Texas bans shark fin trade, closing the biggest US source

Texas has banned shark fin trading, ending what had become a major US source for the Chinese buying the fins, which are considered a delicacy used to make soup. But the world cannot afford such profligacy, according to conservation groups, which blame shark finning for driving shark populations into a steep decline. Texas’ move may help turn things around for the oceans apex predators.

Where’s the local, greener beef? It’s about to get taxed in Texas

Texas ranchers are about to get hit with a tax that’s being portrayed as a benefit for the beef industry. But the money fails to help local producers when it’s put into a fund advertising meat that could come from anywhere, according to the Farm and Ranch Freedom Alliance. The group is urging ranchers to act quickly to vote this proposal down.

Kermit goes green

It’s not easy being green if you’re Kermit, Texas, a small town so far off the beaten track you can’t even see it from Midland. But that hasn’t stopped the tiny municipality from jumping to become the Permian Basin’s leader in banning plastic bags.

Gasland II: America’s fracking nightmare and somnambulent energy policy

One of the talking points that has convinced Americans to look politely away from the muck and dirty water while the oil and gas industry fracks tens of thousands of gas wells in Texas, Pennsylania, New York, Ohio, North Dakota , Wyoming, Colorado and beyond is that the U.S. is “The Saudia Arabia of Natural Gas.”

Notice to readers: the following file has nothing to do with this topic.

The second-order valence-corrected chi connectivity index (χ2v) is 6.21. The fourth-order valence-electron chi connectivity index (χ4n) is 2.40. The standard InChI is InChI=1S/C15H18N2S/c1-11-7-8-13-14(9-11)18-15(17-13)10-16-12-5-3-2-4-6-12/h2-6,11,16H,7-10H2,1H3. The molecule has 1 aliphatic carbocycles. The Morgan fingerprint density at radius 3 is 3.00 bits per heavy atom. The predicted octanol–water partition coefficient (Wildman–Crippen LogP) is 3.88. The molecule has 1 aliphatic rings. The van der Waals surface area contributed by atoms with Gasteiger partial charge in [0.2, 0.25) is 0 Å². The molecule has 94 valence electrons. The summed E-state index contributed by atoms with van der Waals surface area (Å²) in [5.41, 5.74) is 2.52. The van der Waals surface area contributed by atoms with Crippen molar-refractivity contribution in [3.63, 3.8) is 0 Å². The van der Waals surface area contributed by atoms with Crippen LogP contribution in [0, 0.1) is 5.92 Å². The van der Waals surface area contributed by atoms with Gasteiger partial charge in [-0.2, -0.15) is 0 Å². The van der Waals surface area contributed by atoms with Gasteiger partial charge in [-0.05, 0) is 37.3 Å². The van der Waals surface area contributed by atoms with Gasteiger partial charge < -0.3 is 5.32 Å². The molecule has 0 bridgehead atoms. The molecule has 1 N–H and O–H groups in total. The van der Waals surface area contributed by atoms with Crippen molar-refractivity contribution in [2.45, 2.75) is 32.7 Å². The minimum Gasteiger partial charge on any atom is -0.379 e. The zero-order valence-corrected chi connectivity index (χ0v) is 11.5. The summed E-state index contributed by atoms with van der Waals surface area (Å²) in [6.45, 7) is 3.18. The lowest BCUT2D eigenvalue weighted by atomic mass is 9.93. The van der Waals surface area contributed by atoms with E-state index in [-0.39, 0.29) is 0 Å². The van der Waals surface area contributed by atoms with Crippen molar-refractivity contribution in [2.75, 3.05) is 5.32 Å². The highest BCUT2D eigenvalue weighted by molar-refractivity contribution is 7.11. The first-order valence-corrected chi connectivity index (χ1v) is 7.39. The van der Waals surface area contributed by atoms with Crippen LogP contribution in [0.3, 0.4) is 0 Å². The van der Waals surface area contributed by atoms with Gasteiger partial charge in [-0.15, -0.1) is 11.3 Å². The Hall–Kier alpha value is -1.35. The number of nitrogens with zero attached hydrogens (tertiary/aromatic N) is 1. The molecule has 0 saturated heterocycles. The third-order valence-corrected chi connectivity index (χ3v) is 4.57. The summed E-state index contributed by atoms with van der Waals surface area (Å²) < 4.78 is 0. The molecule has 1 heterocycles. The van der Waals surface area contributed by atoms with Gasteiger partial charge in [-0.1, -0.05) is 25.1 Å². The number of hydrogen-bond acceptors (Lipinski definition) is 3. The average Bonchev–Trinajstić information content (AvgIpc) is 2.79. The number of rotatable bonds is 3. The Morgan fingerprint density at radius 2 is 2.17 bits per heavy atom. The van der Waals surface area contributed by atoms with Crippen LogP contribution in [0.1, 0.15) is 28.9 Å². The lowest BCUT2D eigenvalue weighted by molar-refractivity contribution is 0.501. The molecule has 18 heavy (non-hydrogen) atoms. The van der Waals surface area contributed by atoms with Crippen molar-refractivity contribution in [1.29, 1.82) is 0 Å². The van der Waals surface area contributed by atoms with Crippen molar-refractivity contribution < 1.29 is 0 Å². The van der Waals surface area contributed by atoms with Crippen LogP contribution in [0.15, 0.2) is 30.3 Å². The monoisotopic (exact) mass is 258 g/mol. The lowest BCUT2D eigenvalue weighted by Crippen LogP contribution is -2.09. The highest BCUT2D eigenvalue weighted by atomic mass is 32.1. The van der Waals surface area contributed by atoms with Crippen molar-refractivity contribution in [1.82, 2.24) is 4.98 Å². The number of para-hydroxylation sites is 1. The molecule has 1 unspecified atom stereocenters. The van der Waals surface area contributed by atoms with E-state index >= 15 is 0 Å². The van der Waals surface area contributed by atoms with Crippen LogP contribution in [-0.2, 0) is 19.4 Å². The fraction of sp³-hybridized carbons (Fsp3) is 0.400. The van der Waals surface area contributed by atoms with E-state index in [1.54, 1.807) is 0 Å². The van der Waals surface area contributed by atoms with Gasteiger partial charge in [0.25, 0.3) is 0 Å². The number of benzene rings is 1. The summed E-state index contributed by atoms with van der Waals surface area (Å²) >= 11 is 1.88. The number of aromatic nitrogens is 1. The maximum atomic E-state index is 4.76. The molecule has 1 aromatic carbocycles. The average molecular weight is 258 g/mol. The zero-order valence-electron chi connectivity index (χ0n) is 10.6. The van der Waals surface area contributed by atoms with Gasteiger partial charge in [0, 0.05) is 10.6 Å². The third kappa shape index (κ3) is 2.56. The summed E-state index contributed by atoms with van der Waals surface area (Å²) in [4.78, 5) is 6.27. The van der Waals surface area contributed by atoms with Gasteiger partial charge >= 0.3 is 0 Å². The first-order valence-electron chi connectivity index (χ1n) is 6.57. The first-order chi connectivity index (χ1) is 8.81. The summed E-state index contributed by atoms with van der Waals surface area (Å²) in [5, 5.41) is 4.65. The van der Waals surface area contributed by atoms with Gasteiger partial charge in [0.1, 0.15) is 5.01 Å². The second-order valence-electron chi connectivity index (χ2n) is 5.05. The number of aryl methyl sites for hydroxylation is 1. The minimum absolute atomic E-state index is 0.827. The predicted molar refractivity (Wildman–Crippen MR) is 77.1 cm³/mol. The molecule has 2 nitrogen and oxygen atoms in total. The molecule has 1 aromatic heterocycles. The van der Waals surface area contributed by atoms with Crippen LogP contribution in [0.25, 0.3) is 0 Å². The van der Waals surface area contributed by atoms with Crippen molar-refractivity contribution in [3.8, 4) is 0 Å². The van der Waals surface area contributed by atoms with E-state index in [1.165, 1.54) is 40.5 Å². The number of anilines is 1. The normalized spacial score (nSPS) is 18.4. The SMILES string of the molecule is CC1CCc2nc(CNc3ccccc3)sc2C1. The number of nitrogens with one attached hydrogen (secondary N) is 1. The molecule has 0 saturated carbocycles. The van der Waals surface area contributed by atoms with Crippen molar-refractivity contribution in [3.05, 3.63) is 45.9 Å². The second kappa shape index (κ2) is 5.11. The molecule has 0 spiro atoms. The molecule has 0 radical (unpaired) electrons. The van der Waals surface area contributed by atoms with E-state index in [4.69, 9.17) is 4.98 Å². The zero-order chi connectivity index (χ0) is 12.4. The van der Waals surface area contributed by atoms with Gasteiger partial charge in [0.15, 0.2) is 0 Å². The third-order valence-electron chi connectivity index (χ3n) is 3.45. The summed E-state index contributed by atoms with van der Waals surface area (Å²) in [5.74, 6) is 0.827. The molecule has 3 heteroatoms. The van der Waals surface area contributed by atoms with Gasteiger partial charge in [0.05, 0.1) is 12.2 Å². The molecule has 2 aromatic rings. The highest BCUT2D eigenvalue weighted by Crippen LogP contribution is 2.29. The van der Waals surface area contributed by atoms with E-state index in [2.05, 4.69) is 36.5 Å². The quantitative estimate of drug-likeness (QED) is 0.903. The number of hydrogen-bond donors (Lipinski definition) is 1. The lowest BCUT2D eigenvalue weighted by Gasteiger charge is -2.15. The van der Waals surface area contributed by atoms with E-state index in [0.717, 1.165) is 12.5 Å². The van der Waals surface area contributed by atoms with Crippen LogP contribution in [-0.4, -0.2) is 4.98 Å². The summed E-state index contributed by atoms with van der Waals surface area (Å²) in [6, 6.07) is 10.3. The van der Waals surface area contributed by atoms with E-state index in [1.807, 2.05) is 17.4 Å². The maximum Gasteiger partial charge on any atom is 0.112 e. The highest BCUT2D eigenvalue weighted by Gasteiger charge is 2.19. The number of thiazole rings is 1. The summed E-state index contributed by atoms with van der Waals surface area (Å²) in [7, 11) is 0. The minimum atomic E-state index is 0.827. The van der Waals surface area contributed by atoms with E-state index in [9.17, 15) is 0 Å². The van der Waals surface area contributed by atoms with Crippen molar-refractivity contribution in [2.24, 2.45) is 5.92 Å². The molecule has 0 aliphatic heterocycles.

Texas A&M to build a ginormous solar testing facility

Texas — big and sunny — will be home to what could be the biggest, sunniest technology incubator in the world. Texas A&M University announced it was partnering with private industry to create the Center for Solar Energy, which aims to provide a photovoltaic testing ground for experts and manufacturers from around the world.

Tar sands blockade in Texas and Oklahoma unites land rights and environmental activists

It’s often assumed that Texans, like the majority of their lawmakers, favor oil drilling and the expansion of the oil industry.

And it’s often true. But a small, scrappy group of protesters that has risen up against the construction of the southern leg of the Keystone XL pipeline in Texas and Oklahoma are showing that such stereotypes are just that.

Their protests began last week, with small groups brandishing protest signs at work sites, where pipeline operator TransCanada has begun laying the Southern portion of the 1,700 mile transcontinental pipeline from Alberta to the Houston area.

High speed rail: Getting Texas on track

If enthusiasm were dollars, high speed rail would be zooming across in Texas.
There has been no shortage of advocates ready to envision and mock-up plans for fast passenger trains in the Lone Star state, starting back in the energy-crisis years of the 1970s and building steam throughout the 1980s when a group called the Texas Railroad Transportation Company (TRTC) devised a plan for the “Texas Triangle,” a 750-mile train route connecting Dallas/Fort Worth to San Antonio and Houston.

Natural gas: Bridge or detour?

Natural gas is portrayed as the “bridge fuel” that will save the US from uneven electricity supply and prices as we transition off coal and oil on our way toward using renewable biofuels, solar and wind power.

A drilling rig in Fort Worth, Texas. (Photo: Green Right Now)

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